“In the quarter, increasingly large attacks (a YoY average-size increase of 543.17%) had a severe impact on Communication Service Providers (CSP),” the report said. “Serving as a link between attack sources and victim servers and infrastructures, CSPs bear the burden of the increasing size of traffic, irrespective of its source or destination. As such, Internet service is degraded.”

Source: https://www.infosecurity-magazine.com/news/ddos-attacks-increase-in-size-by/

Edinburgh Uni Hit by Major Cyber-Attack

The website of Edinburgh University was still down at the time of writing after the institution suffered a major cyber-attack during its Freshers’ Week.

A university spokesman told the Edinburgh Evening News that it has “rigid measures in place” to protect IT systems and data.

“Our defenses reacted quickly and no data has been compromised,” he added. “We will continue to work with our internet service provider, [national cybercrime investigators] and with other universities to prevent these network attacks in future.”

The main ed.ac.uk site was still down on Thursday morning, nearly 24 hours after the first reports of an attack went online. That would indicate a serious DDoS attack.

Jisc, the UK non-profit which runs the super-fast Janet network for research and educational institutions, released a statement claiming that a “number of universities” have been targeted this week and adding that the number of DDoS attacks on them “typically increases at this time of year, when students are enrolling at, or returning to university.”

“While Jisc is responsible for protecting connections to the Janet Network for its members (colleges, universities and research centres), members are responsible for protecting their own cyberspace,” it added. “However, Jisc also provides DDoS threat intelligence to its community and provides advice to members affected by cyber-attacks on how to deal with the problem and minimize the impact.”

Ironically, Edinburgh University was praised by the government this year for carrying out cutting-edge cybersecurity research. It is one of 14 Academic Centres of Excellence in Cyber Security Research, backed by the £1.9bn National Cyber Security Strategy.

DDoS attacks grew by 40% year-on-year in the first six months of 2018, according to new figures from Corero Networks.

The security firm claimed that attacks are becoming shorter — with 82% lasting less than 10 minutes — and smaller, with 94% under 5Gbps. However, one in five victims are hit with another attack within 24 hours, the report revealed.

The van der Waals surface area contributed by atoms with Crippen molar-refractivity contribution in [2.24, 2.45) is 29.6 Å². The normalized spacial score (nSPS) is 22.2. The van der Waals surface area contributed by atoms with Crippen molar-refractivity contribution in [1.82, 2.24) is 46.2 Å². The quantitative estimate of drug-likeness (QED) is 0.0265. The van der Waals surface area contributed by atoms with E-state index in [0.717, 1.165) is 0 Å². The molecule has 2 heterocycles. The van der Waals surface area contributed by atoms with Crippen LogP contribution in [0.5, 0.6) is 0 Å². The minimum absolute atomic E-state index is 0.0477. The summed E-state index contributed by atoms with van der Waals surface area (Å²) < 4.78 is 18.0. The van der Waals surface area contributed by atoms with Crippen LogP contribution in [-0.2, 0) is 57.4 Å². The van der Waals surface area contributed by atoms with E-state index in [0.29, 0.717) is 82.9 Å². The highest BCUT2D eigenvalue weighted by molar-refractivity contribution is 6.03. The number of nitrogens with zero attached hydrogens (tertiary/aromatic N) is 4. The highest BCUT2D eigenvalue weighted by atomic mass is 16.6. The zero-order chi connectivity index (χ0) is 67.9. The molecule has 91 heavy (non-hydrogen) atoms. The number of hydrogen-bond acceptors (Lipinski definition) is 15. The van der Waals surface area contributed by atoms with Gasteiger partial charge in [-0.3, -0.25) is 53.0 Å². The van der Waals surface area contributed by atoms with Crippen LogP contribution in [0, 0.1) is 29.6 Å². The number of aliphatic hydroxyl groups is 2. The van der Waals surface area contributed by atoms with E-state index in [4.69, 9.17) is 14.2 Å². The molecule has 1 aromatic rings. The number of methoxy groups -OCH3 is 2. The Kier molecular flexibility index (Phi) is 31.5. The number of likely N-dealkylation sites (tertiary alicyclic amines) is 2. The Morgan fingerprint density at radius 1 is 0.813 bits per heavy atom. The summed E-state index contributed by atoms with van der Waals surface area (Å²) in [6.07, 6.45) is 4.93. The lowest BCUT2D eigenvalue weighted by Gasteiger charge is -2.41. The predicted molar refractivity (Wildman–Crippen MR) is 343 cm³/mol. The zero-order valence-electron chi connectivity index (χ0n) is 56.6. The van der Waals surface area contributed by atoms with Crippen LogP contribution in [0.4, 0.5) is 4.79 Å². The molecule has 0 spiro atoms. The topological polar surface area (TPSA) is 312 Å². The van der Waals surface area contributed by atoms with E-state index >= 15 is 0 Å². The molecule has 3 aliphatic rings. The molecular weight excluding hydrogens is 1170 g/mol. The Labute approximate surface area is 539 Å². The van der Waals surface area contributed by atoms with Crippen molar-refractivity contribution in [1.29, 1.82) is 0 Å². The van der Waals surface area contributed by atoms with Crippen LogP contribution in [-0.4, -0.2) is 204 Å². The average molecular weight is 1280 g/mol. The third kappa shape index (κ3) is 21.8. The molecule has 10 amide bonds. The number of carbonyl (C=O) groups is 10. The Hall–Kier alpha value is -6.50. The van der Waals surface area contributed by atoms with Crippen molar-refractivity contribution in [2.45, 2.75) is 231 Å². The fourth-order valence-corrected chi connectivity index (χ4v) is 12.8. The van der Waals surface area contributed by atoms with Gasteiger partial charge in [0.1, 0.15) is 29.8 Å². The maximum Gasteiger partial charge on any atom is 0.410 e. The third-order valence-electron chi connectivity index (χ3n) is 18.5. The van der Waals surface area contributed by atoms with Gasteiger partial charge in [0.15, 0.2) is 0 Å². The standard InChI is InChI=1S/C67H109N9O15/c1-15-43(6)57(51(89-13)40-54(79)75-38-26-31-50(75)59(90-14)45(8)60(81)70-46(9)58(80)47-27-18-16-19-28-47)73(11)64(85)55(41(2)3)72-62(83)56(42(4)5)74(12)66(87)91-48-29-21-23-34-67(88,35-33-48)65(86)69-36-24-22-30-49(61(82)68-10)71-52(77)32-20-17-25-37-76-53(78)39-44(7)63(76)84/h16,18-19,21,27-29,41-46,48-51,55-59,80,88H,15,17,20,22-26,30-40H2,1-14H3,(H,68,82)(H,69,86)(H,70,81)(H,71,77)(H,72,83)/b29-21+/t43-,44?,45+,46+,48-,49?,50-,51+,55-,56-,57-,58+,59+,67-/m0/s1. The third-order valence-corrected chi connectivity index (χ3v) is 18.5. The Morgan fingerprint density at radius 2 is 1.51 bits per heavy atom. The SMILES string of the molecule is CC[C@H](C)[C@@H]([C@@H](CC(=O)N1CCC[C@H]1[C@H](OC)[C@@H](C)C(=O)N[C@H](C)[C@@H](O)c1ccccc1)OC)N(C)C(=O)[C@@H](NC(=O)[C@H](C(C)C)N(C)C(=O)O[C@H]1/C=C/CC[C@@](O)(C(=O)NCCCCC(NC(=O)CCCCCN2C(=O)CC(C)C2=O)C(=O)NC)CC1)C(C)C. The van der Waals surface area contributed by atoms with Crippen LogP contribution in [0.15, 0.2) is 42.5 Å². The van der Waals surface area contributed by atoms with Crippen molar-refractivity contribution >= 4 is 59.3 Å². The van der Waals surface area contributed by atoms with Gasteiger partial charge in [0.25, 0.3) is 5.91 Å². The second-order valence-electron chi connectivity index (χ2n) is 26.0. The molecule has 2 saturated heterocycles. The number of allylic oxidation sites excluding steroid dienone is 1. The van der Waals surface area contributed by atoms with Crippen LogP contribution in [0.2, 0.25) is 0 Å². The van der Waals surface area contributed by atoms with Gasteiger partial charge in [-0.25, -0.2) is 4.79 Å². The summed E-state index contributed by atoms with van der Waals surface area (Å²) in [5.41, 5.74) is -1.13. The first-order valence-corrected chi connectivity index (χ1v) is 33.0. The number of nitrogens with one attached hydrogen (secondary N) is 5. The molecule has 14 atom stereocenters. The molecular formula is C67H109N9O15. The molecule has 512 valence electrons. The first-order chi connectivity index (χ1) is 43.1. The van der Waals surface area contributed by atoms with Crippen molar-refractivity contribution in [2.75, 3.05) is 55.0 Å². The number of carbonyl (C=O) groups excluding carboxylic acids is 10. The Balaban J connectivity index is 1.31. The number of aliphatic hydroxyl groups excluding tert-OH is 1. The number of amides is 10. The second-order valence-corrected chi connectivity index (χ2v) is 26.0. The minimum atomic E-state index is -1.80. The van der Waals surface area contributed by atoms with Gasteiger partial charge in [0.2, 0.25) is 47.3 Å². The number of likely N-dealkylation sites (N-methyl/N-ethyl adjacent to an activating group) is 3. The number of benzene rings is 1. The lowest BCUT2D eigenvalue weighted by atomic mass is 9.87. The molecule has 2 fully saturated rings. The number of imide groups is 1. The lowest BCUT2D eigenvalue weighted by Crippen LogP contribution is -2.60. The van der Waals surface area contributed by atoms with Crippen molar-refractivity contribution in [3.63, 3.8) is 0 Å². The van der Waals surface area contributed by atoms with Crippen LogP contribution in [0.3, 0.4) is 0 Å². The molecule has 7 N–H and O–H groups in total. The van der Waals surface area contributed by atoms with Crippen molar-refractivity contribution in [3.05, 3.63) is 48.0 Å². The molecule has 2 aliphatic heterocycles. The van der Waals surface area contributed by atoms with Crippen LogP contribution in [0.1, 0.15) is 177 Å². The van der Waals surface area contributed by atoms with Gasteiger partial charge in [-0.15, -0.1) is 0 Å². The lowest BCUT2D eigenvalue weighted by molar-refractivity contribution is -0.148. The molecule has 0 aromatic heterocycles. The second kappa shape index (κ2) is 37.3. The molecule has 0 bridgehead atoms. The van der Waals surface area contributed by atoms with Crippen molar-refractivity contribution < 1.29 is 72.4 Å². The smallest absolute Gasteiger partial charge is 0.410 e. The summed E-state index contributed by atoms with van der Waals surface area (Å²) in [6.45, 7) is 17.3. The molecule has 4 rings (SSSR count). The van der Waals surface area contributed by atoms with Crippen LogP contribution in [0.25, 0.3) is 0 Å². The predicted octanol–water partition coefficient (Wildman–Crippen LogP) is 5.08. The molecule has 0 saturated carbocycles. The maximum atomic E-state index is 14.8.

Source: https://www.infosecurity-magazine.com/news/edinburgh-uni-hit-by-major-cyber/

DDoS attacks are getting even larger

Average DDoS attack is five times stronger this year, compared to the year before.
The average DDoS attack is five times stronger this year, compared to the year before, and the biggest DDoS attack is four times stronger than last year’s strongest, according to new reports.

Nexusguard’s Q2 2018 Threat Report analysed thousands of DDoS attacks worldwide and came to the conclusion that the average DDoS attack is now bigger than 26 Gbps, and the maximum attack size is now 359 Gbps.

IoT botnets are still largely in use, mostly because of the increasing number of IoT-related malware exploits, as well as the huge growth in large-scale DDoS attacks.

The report says that CSPs and susceptible operations should ‘enhance their preparedness to maintain their bandwidth, especially if their infrastructure don’t have full redundancy and failover plans in place’.

“The biggest zero-day risks can stem from various types of home routers, which attackers can exploit to create expansive DDoS attacks against networks and mission-critical services, resulting in jumbo-sized attacks intended to cripple targets during peak revenue-generating hours,” said Juniman Kasman, chief technology officer for Nexusguard. “Telcos and other communications service providers will need to take extra precautions to guard bandwidth against these supersized attacks to ensure customer service and operations continue uninterrupted.”

Universal datagram protocol, or UDP, is the hacker’s favourite attack tool, with more than 31 per cent of all attacks using this approach. This is a connectionless protocol which helps launch mass-generated botnets.

Top two sources of these attacks are the US and China.

Source: https://www.itproportal.com/news/ddos-attacks-are-getting-even-larger/

DDoS Protection is the Foundation for Application, Site and Data Availability

When we think of DDoS protection, we often think about how to keep our website up and running. While searching for a security solution, you’ll find several options that are similar on the surface. The main difference is whether your organization requires a cloud, on-premise or hybrid solution that combines the best of both worlds. Finding a DDoS mitigation/protection solution seems simple, but there are several things to consider.

It’s important to remember that DDoS attacks don’t just cause a website to go down. While the majority do cause a service disruption, 90 percent of the time it does not mean a website is completely unavailable, but rather there is a performance degradation. As a result, organizations need to search for a DDoS solution that can optimize application performance and protect from DDoS attacks. The two functions are natural bedfellows.

The other thing we often forget is that most traditional DDoS solutions, whether they are on-premise or in the cloud, cannot protect us from an upstream event or a downstream event.

  1. If your carrier is hit with a DDoS attack upstream, your link may be fine but your ability to do anything would be limited. You would not receive any traffic from that pipe.